PSEG Nuclear's 1,232-MW Salem-2 in Hancocks Bridge, New Jersey, connected to the grid at 6:35 am EDT (1035 GMT) Monday after being taken off the grid July 4 following the control room receiving an intermittent alarm indicating a possible electrical fault or short, company spokesman Joseph Delmar said.
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The unit was operating at 18% capacity early this morning after operating at 12% capacity Sunday, the US Nuclear Regulatory Commission said in daily reactor status reports.
The unit had shut at 4:23 am EDT June 28 when an electrical short caused the main generator protection signal to activate and automatically trip the main turbine. The short occurred because water entered a duct system that runs between the generator and main power transformer.
The reactor connected to the grid at 2:04 pm July 3 and reached 82% capacity early in the afternoon of July 4. But a power reduction began following the control room receiving the intermittent alarm, and the turbine and generator were taken offline at 11:22 pm July 4. Delmar said the cause of the intermittent alarm could "not be fully determined. We entered our operational decision-making process and have put additional monitoring in place to observe for additional faults."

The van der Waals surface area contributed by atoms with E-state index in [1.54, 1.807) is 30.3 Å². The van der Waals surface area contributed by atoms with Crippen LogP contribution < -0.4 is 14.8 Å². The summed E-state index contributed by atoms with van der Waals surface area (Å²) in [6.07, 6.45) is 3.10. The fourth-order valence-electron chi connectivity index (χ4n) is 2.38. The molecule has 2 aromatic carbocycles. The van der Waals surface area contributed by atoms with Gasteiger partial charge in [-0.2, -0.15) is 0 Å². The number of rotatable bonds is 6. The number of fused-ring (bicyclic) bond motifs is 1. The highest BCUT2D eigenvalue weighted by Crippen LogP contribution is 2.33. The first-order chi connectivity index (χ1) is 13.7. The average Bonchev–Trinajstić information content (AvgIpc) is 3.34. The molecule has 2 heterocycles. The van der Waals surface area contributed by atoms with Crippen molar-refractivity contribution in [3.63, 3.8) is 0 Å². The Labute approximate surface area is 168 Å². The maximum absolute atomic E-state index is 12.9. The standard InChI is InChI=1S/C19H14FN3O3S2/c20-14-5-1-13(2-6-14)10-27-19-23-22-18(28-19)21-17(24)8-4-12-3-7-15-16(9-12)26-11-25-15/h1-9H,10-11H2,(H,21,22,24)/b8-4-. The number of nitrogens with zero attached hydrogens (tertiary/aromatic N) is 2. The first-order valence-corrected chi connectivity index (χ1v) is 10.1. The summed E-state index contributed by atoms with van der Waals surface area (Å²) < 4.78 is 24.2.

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Delmar also said an estimate could not be provided as to when the unit is expected to be back at 100% capacity.
The 1,254-MW Salem-1 has been shut since April 14. The unit shut for a refueling and maintenance outage, and a visual inspection of a number of baffle-former bolts found some boltheads were missing and others were protruding. Delmar said June 29 that ultrasonic testing to assess the condition of more bolts and repairs were underway and that PSEG is "not commenting further on the status until the plant safely returns to service."
The nearby 1,240-MW Hope Creek-1 was operating at 100% capacity early Monday morning, according to the NRC.
--Michael McAuliffe, firstname.lastname@example.org
--Edited by Annie Siebert, email@example.com